Valarie: Sikhism is the youngest of the three religions. The Sikh religion was born in 15th century Punjab (now northern India and Pakistan), a rich meeting place for Hinduism and Islam that oversaw the rise of devotional (bhakti) traditions on either side of the Hindu-Muslim divide: Sufi Islam called for inward love for Allah, and Hindu Bhakti traditions advocated personal devotion. The founder of the Sikh faith, Guru Nanak, established a new devotional tradition based on direct loving devotion to one divine, Ik Onkar, and a commitment to social justice. As a Sikh, I see God as infinite, formless, creative, without fear and enmity, timeless, and self-existent. The unity of all that we know – human and divine – forms the basis of all of our relationships. “God’s in the self and the self is in God,” says Guru Nanak. “The fire is put out through knowing the One is within and without.” God is called by hundreds of names in the devotional poems of our scripture: Vaheguru, Hari, Allah. Through constant remembrance of the Divine, we silence the ego, realize mystical union beyond language and thought, and experience the interconnectedness between self and all. The experience is mukti, liberation: the feeling of freedom and ecstatic bliss when “the breath sparks and the sky thunders.” It produces an unending flow of compassion for all beings, fulfilled through seva or divinely-inspired service.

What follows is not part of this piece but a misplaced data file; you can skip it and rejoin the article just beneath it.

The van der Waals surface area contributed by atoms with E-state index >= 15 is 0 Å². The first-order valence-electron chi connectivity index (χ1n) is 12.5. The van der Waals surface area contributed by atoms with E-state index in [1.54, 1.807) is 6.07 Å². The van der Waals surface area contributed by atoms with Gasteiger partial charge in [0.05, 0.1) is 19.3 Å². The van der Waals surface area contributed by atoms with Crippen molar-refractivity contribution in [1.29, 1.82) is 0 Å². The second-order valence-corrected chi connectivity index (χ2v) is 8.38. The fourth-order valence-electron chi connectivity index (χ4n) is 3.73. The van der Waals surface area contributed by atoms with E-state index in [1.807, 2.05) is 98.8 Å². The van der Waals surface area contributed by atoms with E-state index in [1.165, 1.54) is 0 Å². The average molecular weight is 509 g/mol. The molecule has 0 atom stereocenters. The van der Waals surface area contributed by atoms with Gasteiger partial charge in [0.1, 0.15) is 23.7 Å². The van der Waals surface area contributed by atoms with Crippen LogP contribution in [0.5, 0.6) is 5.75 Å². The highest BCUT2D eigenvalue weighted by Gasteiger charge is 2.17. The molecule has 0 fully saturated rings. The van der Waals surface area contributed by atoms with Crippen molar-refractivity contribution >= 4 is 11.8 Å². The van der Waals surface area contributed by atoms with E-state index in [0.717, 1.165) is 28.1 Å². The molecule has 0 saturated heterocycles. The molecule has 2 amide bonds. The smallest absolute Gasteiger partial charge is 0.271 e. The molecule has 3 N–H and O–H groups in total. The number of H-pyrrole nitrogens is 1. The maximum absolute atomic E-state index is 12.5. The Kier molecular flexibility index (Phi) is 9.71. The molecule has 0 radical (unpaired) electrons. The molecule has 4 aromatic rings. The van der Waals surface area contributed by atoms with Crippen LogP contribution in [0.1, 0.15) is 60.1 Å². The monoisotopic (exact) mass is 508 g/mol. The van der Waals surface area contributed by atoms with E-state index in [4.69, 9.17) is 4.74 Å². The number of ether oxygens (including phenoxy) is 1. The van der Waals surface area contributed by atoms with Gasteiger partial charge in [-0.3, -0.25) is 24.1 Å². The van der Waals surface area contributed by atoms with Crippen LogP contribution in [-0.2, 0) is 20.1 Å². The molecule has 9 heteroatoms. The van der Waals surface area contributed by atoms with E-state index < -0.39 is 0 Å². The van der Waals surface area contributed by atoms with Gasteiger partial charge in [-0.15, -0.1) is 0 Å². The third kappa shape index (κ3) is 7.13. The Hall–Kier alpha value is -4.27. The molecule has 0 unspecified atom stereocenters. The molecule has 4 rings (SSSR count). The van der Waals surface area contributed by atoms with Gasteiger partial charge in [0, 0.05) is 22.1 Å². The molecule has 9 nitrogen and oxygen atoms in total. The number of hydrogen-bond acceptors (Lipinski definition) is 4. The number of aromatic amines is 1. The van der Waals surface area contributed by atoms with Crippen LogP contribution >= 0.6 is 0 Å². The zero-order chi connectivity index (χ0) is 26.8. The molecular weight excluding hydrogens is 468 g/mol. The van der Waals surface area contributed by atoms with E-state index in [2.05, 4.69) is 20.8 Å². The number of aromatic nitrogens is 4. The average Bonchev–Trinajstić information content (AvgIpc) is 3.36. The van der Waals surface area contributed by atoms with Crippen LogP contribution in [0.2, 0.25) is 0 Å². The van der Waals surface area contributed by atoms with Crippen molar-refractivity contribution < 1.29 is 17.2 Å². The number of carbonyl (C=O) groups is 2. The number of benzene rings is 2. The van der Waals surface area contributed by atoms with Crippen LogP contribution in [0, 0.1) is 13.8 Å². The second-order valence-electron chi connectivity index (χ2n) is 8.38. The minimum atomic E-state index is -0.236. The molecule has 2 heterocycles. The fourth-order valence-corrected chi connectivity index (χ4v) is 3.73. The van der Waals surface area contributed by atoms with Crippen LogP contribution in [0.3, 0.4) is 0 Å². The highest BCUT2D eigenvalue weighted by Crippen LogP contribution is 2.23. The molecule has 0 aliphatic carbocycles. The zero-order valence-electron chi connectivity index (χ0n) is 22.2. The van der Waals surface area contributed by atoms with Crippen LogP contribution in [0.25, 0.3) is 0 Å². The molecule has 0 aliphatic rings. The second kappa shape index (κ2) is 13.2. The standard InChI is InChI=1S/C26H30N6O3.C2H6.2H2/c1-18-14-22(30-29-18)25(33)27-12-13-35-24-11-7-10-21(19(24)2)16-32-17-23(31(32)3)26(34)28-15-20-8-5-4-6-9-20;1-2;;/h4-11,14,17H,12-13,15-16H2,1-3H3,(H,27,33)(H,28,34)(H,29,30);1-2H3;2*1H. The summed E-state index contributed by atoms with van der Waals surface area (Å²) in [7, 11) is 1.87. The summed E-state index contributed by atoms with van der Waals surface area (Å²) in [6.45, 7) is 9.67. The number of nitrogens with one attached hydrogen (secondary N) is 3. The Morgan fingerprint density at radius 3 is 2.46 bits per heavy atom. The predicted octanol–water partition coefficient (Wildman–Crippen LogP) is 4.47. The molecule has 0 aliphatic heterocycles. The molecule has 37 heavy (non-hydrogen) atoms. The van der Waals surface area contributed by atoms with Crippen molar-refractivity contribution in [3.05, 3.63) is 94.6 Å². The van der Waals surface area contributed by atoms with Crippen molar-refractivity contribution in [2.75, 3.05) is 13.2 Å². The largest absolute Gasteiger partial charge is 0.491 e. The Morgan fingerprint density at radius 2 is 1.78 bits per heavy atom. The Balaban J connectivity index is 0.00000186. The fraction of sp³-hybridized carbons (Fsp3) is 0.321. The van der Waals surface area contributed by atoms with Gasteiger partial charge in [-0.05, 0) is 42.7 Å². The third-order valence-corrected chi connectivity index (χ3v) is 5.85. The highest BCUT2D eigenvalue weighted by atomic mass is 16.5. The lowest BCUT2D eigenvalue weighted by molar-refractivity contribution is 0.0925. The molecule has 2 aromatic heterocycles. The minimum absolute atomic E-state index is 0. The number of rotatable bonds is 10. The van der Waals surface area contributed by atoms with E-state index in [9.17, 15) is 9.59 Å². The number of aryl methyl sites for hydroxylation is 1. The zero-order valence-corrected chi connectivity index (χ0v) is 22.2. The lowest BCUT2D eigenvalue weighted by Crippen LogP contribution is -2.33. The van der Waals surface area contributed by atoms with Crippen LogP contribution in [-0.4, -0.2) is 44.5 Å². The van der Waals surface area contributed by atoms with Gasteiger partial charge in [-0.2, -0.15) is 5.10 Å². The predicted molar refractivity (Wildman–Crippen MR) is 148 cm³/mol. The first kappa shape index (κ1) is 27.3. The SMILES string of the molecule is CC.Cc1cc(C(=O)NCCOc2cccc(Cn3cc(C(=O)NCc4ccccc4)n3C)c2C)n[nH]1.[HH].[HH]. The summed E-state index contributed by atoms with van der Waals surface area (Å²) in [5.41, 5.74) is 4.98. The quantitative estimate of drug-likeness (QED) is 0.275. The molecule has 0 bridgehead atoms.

How We Pray

Vineet: Hindus engage in spiritual practice (called sadhana) in a variety of ways. They engage in ritual worship, formally in temples or informally in their homes. Such worship may involve reciting prayers or chanting sacred mantras, observing periodic fasting, or offering gifts in charity to the less fortunate. In addition, Hindus may practice their faith through study of sacred texts, through regular meditation and introspection, and even (or, we might say, especially) through performing their day-to-day duties in a selfless and generous spirit, in a way that uplifts themselves and others. While Hindus may occasionally emphasize some of these practices over others, most Hindus see them all as interconnected pieces of a singular, cohesive engagement with their faith. One of the most often misunderstood Hindu practices, at least in the West, is the use of visual representations or icons of the divine. Many Hindus (though not all) believe in connecting with God through forms, called murtis, considering them to be manifestations of the supreme in tangible forms that we can relate to and render service to. This allows Hindus to focus their meditation, have a more personal exchange with God, and to express their devotion to Him through rituals.